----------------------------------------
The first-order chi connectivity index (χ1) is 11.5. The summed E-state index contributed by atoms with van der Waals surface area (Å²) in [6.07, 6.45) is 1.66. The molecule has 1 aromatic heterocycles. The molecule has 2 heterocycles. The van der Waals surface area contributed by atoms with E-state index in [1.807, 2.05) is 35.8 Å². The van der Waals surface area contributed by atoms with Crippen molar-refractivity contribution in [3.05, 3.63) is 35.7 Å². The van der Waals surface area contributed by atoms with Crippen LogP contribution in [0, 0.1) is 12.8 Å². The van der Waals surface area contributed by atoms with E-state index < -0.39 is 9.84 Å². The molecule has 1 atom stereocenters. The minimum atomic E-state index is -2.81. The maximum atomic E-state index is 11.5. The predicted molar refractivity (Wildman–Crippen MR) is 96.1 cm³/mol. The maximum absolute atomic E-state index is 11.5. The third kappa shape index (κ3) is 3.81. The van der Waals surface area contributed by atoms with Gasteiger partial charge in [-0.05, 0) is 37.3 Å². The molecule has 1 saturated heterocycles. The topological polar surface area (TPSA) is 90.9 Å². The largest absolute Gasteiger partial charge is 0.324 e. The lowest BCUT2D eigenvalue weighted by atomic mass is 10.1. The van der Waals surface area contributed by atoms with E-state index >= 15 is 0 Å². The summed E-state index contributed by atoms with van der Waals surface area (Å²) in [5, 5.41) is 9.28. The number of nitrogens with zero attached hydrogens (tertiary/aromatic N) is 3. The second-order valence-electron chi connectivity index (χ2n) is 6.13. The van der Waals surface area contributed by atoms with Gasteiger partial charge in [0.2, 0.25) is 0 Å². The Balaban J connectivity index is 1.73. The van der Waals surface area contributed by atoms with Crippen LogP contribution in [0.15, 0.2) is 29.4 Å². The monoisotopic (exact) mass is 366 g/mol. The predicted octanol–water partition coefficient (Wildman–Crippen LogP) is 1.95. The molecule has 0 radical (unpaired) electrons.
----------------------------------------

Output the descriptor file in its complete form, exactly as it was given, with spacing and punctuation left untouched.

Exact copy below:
The first-order chi connectivity index (χ1) is 11.5. The summed E-state index contributed by atoms with van der Waals surface area (Å²) in [6.07, 6.45) is 1.66. The molecule has 1 aromatic heterocycles. The molecule has 2 heterocycles. The van der Waals surface area contributed by atoms with E-state index in [1.807, 2.05) is 35.8 Å². The van der Waals surface area contributed by atoms with Crippen molar-refractivity contribution in [3.05, 3.63) is 35.7 Å². The van der Waals surface area contributed by atoms with Crippen LogP contribution in [0, 0.1) is 12.8 Å². The van der Waals surface area contributed by atoms with E-state index < -0.39 is 9.84 Å². The molecule has 1 atom stereocenters. The minimum atomic E-state index is -2.81. The maximum atomic E-state index is 11.5. The predicted molar refractivity (Wildman–Crippen MR) is 96.1 cm³/mol. The maximum absolute atomic E-state index is 11.5. The third kappa shape index (κ3) is 3.81. The van der Waals surface area contributed by atoms with Gasteiger partial charge in [-0.05, 0) is 37.3 Å². The molecule has 1 saturated heterocycles. The topological polar surface area (TPSA) is 90.9 Å². The largest absolute Gasteiger partial charge is 0.324 e. The lowest BCUT2D eigenvalue weighted by atomic mass is 10.1. The van der Waals surface area contributed by atoms with E-state index >= 15 is 0 Å². The summed E-state index contributed by atoms with van der Waals surface area (Å²) in [5, 5.41) is 9.28. The number of nitrogens with zero attached hydrogens (tertiary/aromatic N) is 3. The second-order valence-electron chi connectivity index (χ2n) is 6.13. The van der Waals surface area contributed by atoms with Gasteiger partial charge in [0.2, 0.25) is 0 Å². The Balaban J connectivity index is 1.73. The van der Waals surface area contributed by atoms with Crippen LogP contribution in [0.15, 0.2) is 29.4 Å². The monoisotopic (exact) mass is 366 g/mol. The predicted octanol–water partition coefficient (Wildman–Crippen LogP) is 1.95. The molecule has 0 radical (unpaired) electrons.